Open Access Week

Open Access Week bannerThis week is International Open Access Week (24-30 October 2011).  The University of Bath supports open access to information through our Opus research repository and via our Open Access Mandate. 

“Open Access” to information – the free, immediate, online access to the results of scholarly research, and the right to use and re-use those results as you need – has the power to transform the way research and scientific inquiry are conducted. It has direct and widespread implications for academia, medicine, science, industry, and for society as a whole.

Open Access (OA) has the potential to maximize research investments, increase the exposure and use of published research, facilitate the ability to conduct research across available literature, and enhance the overall advancement of scholarship. Research funding agencies, academic institutions, researchers and scientists, teachers, students, and members of the general public are supporting a move towards Open Access in increasing numbers every year.

(http://www.openaccessweek.org/profiles/blogs/welcome-to-open-access-week)

For more details about Open Access Week and activities around the globe, see: http://www.openaccessweek.org/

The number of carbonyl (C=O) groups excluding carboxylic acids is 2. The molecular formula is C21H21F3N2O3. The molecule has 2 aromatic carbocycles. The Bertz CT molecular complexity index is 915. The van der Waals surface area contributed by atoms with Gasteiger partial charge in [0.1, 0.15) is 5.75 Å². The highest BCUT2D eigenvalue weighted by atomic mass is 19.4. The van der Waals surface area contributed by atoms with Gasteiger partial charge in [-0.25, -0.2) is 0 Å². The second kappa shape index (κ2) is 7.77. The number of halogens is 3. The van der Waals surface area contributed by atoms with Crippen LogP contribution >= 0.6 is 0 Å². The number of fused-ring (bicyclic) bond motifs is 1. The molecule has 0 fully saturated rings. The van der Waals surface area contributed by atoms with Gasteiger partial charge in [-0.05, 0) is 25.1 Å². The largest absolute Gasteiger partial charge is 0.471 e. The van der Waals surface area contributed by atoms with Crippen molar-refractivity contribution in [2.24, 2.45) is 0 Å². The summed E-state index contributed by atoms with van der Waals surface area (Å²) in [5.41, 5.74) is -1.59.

To learn more about making your own research openly accessible, contact the Opus Team in the library, or visit the Opus website and look in the Authors’ Corner for further information.

Open Access Week banner no.2

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2 Responses to Open Access Week

  1. Mike Threadgill says:

    As an academic scientist, I have an principled objection to Open Access publishing. Open Access involves payment of a fee to publish; thus the publication of a research paper becomes an advertisement. Advertisement is anathema to academic research.

  2. Kara Jones says:

    Hello Mike,

    All the major commercial journal publishers (Elsevier, Wiley, Taylor & Francis) and society publishers (ACS, RSC) offer Open Access options. The OA papers in these journals will have been through the same peer review and quality processes that non-OA articles have – they aren’t advertising, they’re just free to readers who (increasingly) can’t or don’t pay (rapidly increasing) journal subscription prices.

    Additionally Open Access doesn’t mean payment of a fee. There are two options for OA publishing called the Green and Gold routes.

    The Gold route is payment by the author/sponsor to make the article available to readers without a subscription to the journal. As mentioned, articles go through the same peer review and quality processes. I don’t believe scholarly publishing is governed by the ‘all publicity is good publicity’ school of thought – that would be an anathema to academic research.

    The Green route requires no payment at all. The author stores a copy of the content of their work online, usually in a repository or archive. Sometimes it’s the published PDF, sometimes is the final author’s manuscript. This doesn’t cost a penny to upload or to read.

    I’ll contact you for a chat and a cup of tea.

    Kara Jones

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